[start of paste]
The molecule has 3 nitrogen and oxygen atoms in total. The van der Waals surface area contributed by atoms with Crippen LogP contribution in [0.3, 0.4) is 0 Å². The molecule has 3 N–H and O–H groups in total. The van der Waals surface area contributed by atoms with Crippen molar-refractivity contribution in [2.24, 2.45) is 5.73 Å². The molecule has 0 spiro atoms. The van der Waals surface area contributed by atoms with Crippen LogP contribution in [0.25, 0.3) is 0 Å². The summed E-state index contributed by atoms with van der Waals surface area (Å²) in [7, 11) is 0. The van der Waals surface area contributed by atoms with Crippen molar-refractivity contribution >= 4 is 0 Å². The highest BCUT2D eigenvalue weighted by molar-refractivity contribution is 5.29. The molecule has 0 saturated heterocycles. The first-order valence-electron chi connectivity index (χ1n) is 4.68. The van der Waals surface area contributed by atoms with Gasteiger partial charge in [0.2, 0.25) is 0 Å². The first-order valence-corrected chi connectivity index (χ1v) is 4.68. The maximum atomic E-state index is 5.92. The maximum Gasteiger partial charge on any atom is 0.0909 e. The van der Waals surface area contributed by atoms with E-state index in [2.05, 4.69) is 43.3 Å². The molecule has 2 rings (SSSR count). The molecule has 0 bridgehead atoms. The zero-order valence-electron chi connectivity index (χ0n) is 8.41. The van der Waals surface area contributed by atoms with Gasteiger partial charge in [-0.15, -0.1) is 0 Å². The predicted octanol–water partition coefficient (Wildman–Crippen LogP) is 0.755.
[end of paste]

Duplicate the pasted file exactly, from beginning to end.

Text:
The molecule has 3 nitrogen and oxygen atoms in total. The van der Waals surface area contributed by atoms with Crippen LogP contribution in [0.3, 0.4) is 0 Å². The molecule has 3 N–H and O–H groups in total. The van der Waals surface area contributed by atoms with Crippen molar-refractivity contribution in [2.24, 2.45) is 5.73 Å². The molecule has 0 spiro atoms. The van der Waals surface area contributed by atoms with Crippen LogP contribution in [0.25, 0.3) is 0 Å². The summed E-state index contributed by atoms with van der Waals surface area (Å²) in [7, 11) is 0. The van der Waals surface area contributed by atoms with Crippen molar-refractivity contribution >= 4 is 0 Å². The highest BCUT2D eigenvalue weighted by molar-refractivity contribution is 5.29. The molecule has 0 saturated heterocycles. The first-order valence-electron chi connectivity index (χ1n) is 4.68. The van der Waals surface area contributed by atoms with Gasteiger partial charge in [0.2, 0.25) is 0 Å². The first-order valence-corrected chi connectivity index (χ1v) is 4.68. The maximum atomic E-state index is 5.92. The maximum Gasteiger partial charge on any atom is 0.0909 e. The van der Waals surface area contributed by atoms with E-state index in [2.05, 4.69) is 43.3 Å². The molecule has 2 rings (SSSR count). The molecule has 0 bridgehead atoms. The zero-order valence-electron chi connectivity index (χ0n) is 8.41. The van der Waals surface area contributed by atoms with Gasteiger partial charge in [-0.15, -0.1) is 0 Å². The predicted octanol–water partition coefficient (Wildman–Crippen LogP) is 0.755.